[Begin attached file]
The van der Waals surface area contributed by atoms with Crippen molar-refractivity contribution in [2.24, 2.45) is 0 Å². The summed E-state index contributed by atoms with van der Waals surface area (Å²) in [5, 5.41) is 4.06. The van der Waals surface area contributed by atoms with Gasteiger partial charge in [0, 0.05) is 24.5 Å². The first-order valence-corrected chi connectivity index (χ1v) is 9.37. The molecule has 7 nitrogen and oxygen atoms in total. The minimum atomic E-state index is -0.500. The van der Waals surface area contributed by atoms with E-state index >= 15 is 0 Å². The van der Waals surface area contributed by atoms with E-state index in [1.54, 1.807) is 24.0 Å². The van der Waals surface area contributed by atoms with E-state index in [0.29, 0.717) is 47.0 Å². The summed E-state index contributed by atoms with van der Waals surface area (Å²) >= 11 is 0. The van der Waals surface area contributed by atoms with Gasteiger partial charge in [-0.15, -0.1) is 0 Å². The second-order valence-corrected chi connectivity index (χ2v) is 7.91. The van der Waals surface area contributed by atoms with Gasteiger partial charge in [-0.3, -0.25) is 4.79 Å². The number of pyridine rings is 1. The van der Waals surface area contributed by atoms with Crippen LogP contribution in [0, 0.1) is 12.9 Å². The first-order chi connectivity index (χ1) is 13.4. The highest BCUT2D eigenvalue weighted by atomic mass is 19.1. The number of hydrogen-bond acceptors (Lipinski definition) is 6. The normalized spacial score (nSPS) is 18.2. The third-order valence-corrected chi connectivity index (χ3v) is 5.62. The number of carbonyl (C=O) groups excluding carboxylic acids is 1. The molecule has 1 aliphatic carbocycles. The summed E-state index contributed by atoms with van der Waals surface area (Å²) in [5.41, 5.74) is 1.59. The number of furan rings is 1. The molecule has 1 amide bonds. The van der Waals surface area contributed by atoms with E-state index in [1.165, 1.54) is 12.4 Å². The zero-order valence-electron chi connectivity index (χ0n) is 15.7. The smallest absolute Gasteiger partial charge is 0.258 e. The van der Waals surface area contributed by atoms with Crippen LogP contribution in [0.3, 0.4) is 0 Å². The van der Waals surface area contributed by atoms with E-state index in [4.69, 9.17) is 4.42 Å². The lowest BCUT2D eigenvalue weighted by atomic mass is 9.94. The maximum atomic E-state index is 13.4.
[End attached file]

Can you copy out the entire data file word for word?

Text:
The van der Waals surface area contributed by atoms with Crippen molar-refractivity contribution in [2.24, 2.45) is 0 Å². The summed E-state index contributed by atoms with van der Waals surface area (Å²) in [5, 5.41) is 4.06. The van der Waals surface area contributed by atoms with Gasteiger partial charge in [0, 0.05) is 24.5 Å². The first-order valence-corrected chi connectivity index (χ1v) is 9.37. The molecule has 7 nitrogen and oxygen atoms in total. The minimum atomic E-state index is -0.500. The van der Waals surface area contributed by atoms with E-state index >= 15 is 0 Å². The van der Waals surface area contributed by atoms with E-state index in [1.54, 1.807) is 24.0 Å². The van der Waals surface area contributed by atoms with E-state index in [0.29, 0.717) is 47.0 Å². The summed E-state index contributed by atoms with van der Waals surface area (Å²) >= 11 is 0. The van der Waals surface area contributed by atoms with Gasteiger partial charge in [-0.15, -0.1) is 0 Å². The second-order valence-corrected chi connectivity index (χ2v) is 7.91. The van der Waals surface area contributed by atoms with Gasteiger partial charge in [-0.3, -0.25) is 4.79 Å². The number of pyridine rings is 1. The van der Waals surface area contributed by atoms with Crippen LogP contribution in [0, 0.1) is 12.9 Å². The first-order chi connectivity index (χ1) is 13.4. The highest BCUT2D eigenvalue weighted by atomic mass is 19.1. The number of hydrogen-bond acceptors (Lipinski definition) is 6. The normalized spacial score (nSPS) is 18.2. The third-order valence-corrected chi connectivity index (χ3v) is 5.62. The number of carbonyl (C=O) groups excluding carboxylic acids is 1. The molecule has 1 aliphatic carbocycles. The summed E-state index contributed by atoms with van der Waals surface area (Å²) in [5.41, 5.74) is 1.59. The number of furan rings is 1. The molecule has 1 amide bonds. The van der Waals surface area contributed by atoms with E-state index in [1.165, 1.54) is 12.4 Å². The zero-order valence-electron chi connectivity index (χ0n) is 15.7. The smallest absolute Gasteiger partial charge is 0.258 e. The van der Waals surface area contributed by atoms with Crippen LogP contribution in [0.3, 0.4) is 0 Å². The van der Waals surface area contributed by atoms with E-state index in [4.69, 9.17) is 4.42 Å². The lowest BCUT2D eigenvalue weighted by atomic mass is 9.94. The maximum atomic E-state index is 13.4.